British Columbia Backcountry: A Boat Hunt for Grizzlies
Outdoor Life editor Andrew McKean spent the better part of last month hunting moose, caribou, and grizzly bears in northern...
Outdoor Life editor Andrew McKean spent the better part of last month hunting moose, caribou, and grizzly bears in northern British Columbia. You’ve followed his moose and caribou hunts here. Now, come along on a cold, wet bear hunt.
Unlike the moose and caribou hunts, which took place on horseback and miles from an internal combustion engine, we board a different means of locomotion for bear hunting. I’m hunting with the Collingwood Brothers (www.collingwoodbros.com), and their main bear camp is along the remote Spatsizi River. We will access bear areas via a jet boat.
We’ve budgeted several days for this hunt–it actually turned into a full week–and on the front end, I had two companions, outfitter Reg Collingwood, left, and guide Max Gauthier, photographed here as we jet up the Spatsizi River.
Jet boats are loud, and the scream of the motor seems to intrude on this wild country, but the craft is the best way to move up and down the river. Our destination is about 35 miles upstream of base camp, through stunning country.
We reach our destination, a wall tent located between mountain slopes loaded with blueberries and mossberries. This is where bears are feeding in the weeks before winter descends on the Spatsizi Plateau. I will spend a full week hunting out of this tent.
And cruising the shallow, rocky river in this boat. Note the Teflon armor on the boat’s hull. It’s to skip over shallow gravel bars that define the river during this low-water season. Navigating this river isn’t for tentative, inexperienced drivers.
Our main method of hunting is to spend hours behind spotting scopes, scanning distant mountain slopes for bears.
The weather is touch-and-go, and when clouds descend to the lower slopes, glassing is difficult. So any time the clouds break, we stop the boat, set up scopes on a gravel bar, and pick apart the timber and berry patches for bears. We spot a few smaller griz, but nothing we want to go after.
This country is impossibly huge, and trying to find a handful of grizzly bears in it is daunting. We know bears are in the area based on the fresh tracks we cut every day, but seeing one in the open is a difficult task. The days tick away.
Of course, we could just set up on any of the several hunter-killed moose carcasses that are strewn up and down the river. Here’s the carcass of a bull killed by one of Collingwood’s hunters earlier in the week. It hasn’t yet been found by grizzlies, but we spend a good deal of time inspecting each one. In BC, it’s illegal to hunt over a carcass–it’s considered baiting–but we hope to intercept a bear moving between berry patches and carrion.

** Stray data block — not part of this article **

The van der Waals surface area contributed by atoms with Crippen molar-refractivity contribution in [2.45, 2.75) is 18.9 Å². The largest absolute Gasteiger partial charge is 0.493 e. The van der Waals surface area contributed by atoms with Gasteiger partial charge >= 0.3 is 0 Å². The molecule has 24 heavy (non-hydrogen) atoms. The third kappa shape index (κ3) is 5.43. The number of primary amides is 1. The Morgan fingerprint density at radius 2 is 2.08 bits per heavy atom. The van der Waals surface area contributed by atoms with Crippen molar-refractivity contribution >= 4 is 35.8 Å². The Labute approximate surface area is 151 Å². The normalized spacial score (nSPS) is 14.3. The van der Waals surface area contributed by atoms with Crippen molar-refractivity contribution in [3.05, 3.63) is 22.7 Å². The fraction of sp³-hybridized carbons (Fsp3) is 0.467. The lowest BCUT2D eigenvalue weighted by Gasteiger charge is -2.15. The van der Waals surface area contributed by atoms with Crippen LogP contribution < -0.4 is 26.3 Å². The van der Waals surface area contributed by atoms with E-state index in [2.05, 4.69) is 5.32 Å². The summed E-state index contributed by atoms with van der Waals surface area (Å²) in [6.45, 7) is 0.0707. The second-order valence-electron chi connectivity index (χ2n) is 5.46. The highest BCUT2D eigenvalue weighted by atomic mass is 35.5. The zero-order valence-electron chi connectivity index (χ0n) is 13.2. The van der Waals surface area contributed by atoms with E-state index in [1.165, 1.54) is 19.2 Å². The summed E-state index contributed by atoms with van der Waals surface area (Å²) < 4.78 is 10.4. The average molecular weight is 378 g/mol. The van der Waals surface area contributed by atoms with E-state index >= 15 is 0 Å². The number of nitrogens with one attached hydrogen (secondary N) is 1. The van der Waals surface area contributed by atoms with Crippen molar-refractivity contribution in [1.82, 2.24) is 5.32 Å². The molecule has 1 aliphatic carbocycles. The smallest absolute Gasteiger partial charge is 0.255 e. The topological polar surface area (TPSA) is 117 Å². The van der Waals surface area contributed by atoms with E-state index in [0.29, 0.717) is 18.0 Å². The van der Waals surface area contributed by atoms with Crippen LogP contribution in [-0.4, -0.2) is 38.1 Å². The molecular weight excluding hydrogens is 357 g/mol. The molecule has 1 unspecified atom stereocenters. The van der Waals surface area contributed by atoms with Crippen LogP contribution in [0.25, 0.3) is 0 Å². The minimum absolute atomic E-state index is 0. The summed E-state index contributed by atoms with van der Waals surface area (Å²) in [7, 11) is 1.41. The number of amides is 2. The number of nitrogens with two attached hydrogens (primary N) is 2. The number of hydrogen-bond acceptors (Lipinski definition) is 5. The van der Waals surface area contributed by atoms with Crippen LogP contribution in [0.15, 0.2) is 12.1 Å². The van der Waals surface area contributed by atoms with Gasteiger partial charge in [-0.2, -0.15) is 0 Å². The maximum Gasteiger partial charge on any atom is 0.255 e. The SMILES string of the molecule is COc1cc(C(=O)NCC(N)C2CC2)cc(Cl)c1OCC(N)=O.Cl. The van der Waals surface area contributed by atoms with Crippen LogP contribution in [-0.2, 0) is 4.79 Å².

Tracks of a dandy griz. Note how the toes cant inward. That’s one sign of a large bear. Of course, the other sign is the size of the tracks. We measure these at 8 inches across. That’s likely a 9-foot grizzly bear, a huge trophy for this area.
Max has to leave, but Reg and I continue to hunt miles and miles of riverside bogs and lakes. We find this weathered moose skull and rack near a swamp that’s frequented by grizzlies.
And frequented by wolves, huge wolves. This is the most game-rich place place I’ve ever hunted. From one point, I see Stone’s sheep, mountain caribou, mountain goats, moose, trumpeter swans, thousands of green-wing teal, harlequin ducks, and the tracks of grizzly bears and wolves. But for all that abundance, we still can’t put our eyes on a trophy bear.
Moose, however, are everywhere. Here, Reg and I stalk a big bull. Reg grunts and holds his arms out to mimic the rack of a young bull.
The old bull watches us cautiously, but stands his ground. Finally, he tires of the game and lumbers off into the timber.
After 8 long days of hunting bears, it appears we will be successful. A big boar is hitting a moose carcass miles below our tent camp. Reg and I float downstream in the dark, using his homemade paddles to navigate the motorless jet boat. But when we get to the spot, the bear is gone. We wait hours in the pouring rain before leaving.
It’s time to confront reality. The weather is disintegrating, making glassing mountain slopes impossible. I’ve already missed my bush-plane flight out of camp, and unless we quit now, I’ll either have to ride a horse 80 miles out to the Alaska Highway or ride a jetboat 110 miles down to the nearest take-out. Reg and I strike our camp and prepare to boat down to base camp.
This is our last look around before the weather settles in and snow and rain cover the mountains. I don’t want to leave, especially without getting a shot at a bear. But it’s impossible to control or even predict the weather in this huge, wild, gorgeous country.